The 8th and latest edition of the piling handbook has a number of significant changes, says David Rowbottom.
The eighth edition of the Piling Handbook has been published by Arcelor RPS, the sales and marketing wing of steel sheet pile manufacturer Profi larbed.
It contains many changes from the seventh edition, published in 1997 by British Steel (latterly Corus), but the most fundamental one is that it has been produced by the piling engineers at Arcelor RPS.
Following the withdrawal of Corus from the manufacture of sheet piling, the chapter on products now contains details of the full range of Arcelor piles, from the lightest cold formed sections, through standard hot rolled piling, to the high modulus HZ/AZ system.
It lists the wide range of box piles available, fabricated from pairs of Z piles as well as U piles joined in twos, threes and fours. Details of the Corus piles available up to the cessation of manufacturing are given at the back of the handbook for the benefi t of anyone trying to identify and check the suitability of existing sheet pile structures.
Users familiar with the previous handbook will fi nd the chapter on installation is three times bigger, refl cting the importance of this topic. These extra pages allow new sections covering installation by leader rig and pressing techniques to be included, and the various pile driving techniques are described in greater detail.
A more scientific method has been developed to determine the size of pile required for impact driving, based on an assessment of the anticipated driving resistance and the input energy from the proposed hammer.
This method has replaced the old 'rule of thumb' or empirical method that related the strength or density of the ground directly to the section modulus but did not differentiate between different pile lengths. There is also more information to help in selection of a suitable vibratory pile driver.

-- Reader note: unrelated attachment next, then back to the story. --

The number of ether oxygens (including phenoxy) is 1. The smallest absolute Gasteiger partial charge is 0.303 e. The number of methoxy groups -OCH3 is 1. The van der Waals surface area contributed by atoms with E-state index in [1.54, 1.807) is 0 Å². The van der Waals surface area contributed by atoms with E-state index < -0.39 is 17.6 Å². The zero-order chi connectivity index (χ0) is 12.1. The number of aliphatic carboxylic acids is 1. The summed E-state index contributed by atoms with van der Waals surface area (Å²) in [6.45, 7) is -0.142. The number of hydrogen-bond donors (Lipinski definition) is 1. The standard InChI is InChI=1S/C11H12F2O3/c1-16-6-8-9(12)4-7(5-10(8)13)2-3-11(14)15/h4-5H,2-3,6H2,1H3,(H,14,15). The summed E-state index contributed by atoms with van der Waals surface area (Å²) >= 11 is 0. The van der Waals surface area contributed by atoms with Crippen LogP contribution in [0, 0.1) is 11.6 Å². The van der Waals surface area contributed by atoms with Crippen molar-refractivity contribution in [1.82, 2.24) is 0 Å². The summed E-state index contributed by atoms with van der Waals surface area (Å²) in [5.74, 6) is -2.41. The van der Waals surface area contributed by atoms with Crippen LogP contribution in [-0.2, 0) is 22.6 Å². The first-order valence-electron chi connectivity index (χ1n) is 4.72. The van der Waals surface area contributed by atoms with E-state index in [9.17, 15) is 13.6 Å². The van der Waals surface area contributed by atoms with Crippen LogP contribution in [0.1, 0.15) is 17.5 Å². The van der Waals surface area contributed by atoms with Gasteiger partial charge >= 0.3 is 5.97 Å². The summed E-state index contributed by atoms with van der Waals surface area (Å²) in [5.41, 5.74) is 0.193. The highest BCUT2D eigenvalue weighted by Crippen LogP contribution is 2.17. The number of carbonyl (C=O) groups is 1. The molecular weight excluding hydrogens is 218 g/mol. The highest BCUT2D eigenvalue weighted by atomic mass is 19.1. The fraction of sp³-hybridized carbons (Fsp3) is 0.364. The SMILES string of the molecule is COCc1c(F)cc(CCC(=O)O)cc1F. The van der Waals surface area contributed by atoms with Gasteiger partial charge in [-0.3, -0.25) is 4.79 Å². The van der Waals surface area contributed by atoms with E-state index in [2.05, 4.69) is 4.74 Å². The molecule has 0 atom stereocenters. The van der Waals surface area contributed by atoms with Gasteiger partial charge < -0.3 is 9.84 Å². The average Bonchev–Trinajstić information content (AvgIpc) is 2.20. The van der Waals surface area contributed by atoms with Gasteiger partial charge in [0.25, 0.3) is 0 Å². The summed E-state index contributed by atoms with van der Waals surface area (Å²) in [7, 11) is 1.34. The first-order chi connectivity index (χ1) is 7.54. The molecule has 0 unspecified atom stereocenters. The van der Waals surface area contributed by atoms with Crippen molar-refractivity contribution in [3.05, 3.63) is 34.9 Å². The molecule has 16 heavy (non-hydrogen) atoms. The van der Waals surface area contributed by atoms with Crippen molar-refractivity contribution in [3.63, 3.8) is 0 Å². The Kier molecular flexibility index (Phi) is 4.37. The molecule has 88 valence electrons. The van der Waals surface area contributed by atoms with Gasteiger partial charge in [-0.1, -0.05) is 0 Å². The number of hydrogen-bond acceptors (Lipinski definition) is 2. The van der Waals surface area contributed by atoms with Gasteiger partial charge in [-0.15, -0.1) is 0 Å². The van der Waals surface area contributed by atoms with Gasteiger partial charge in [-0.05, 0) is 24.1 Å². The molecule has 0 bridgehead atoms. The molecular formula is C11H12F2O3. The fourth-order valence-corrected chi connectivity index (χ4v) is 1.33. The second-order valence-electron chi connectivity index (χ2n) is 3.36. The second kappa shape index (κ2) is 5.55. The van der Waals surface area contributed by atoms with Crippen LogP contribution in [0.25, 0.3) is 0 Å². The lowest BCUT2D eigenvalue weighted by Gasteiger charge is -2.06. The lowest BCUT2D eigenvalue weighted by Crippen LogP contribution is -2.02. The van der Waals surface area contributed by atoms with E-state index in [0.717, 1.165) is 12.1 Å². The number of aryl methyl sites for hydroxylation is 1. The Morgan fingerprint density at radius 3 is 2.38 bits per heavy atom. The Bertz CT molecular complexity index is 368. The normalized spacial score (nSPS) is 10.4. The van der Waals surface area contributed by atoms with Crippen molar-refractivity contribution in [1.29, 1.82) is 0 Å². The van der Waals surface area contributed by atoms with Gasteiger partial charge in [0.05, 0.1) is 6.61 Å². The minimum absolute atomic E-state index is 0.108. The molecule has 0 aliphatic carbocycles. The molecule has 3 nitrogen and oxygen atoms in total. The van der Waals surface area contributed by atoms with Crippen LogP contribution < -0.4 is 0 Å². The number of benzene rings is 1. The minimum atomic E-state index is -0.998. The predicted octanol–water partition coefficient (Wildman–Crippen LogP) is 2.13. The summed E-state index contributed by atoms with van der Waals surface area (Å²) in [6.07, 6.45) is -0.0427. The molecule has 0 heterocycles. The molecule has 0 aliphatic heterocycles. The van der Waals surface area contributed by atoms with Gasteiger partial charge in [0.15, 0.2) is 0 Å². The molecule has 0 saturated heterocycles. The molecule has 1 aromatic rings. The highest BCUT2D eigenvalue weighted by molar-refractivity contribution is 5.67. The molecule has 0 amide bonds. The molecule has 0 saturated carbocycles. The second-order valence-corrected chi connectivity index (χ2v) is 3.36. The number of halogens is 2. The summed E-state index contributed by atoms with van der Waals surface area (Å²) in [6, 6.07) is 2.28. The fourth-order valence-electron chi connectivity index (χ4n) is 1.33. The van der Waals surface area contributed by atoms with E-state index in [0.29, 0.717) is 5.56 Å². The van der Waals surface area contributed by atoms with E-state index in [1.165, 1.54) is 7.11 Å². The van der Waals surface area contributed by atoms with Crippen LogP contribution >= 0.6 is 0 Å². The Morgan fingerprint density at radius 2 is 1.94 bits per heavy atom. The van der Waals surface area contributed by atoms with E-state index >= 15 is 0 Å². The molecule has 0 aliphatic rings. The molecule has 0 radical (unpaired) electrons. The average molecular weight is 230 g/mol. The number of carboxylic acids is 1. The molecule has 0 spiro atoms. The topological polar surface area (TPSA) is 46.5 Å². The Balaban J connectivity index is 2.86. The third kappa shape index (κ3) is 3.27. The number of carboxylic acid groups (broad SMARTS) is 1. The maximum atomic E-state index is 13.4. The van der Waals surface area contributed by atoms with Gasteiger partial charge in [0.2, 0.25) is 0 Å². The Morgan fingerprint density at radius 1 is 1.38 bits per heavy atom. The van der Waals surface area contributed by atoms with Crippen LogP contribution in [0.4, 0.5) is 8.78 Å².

Following on from installation is a new chapter providing useful information on the effects and extent of noise and vibration caused by pile installation, and methods by which it can be mitigated.
Piling should no longer be automatically thought of as an environmentally disruptive activity, and this chapter contains details of technology that can signifi cantly reduce any potential disturbance.
From a designer's perspective, the core of the Piling Handbook has always been the chapters on the derivation of earth and water pressure and those covering the design of sheet pile structures, including various worked examples.
These chapters have been extensively revised. The net pressure method, traditionally known as the Piling Handbook method, which has been included from the earliest versions published by Dorman Long and the Frodingham Iron and Steel Company, has been replaced to reflect changes in the codes and standards for piling design.
This edition adopts the factor on strength method of analysis as outlined in the recently published Ciria Report C580 and the worked examples illustrate how it can be applied to hand calculations.
Since the factor on strength method is effectively an ultimate limit state (ULS) approach, the load tables for walings and props have been changed to give ULS values.
Another feature of this edition is a chapter on the use of sealants to provide watertight construction for basements and containment barriers. Sealant systems are capable of producing basements in line with the requirements of BS8102: 1990 Protection of structures against water from the ground, but where a very high water tightness specification is to be achieved, a welded solution may be the best option.
This chapter contains descriptions of the various sealant types available and suggests methods of seal welding for a variety of conditions.
A review of the chapter on durability has led to some changes in the recommended corrosion rates.
The rates in the eighth edition are taken from the proposed Eurocode 3: Design of steel structures, Part 5: Piling document and, where appropriate, take into account the reduction in rate of thickness loss experienced in long term corrosion situations.
Coating systems to extend the life of piled structures in a variety of exposure conditions are described.
The references to coating systems PC1, PC2 etc - terms which will be very familiar to many piling engineers - were specifi c to Corus (British Steel) and consequently are no longer applicable.
Other minor changes include dropping the chapter on sample specifi ations as it was felt this information is readily available elsewhere - for example, the Model Specifi cation published by the Institution of Civil Engineers.
David Rowbottom is technical and marketing manager for Arcelor RPS UK.
The Piling Handbook (8th edition) is available from Arcelor RPS UK, tel: 0870 770 8057; email: arpsuk@arcelor.
com; www. sheet-piling. arcelor. com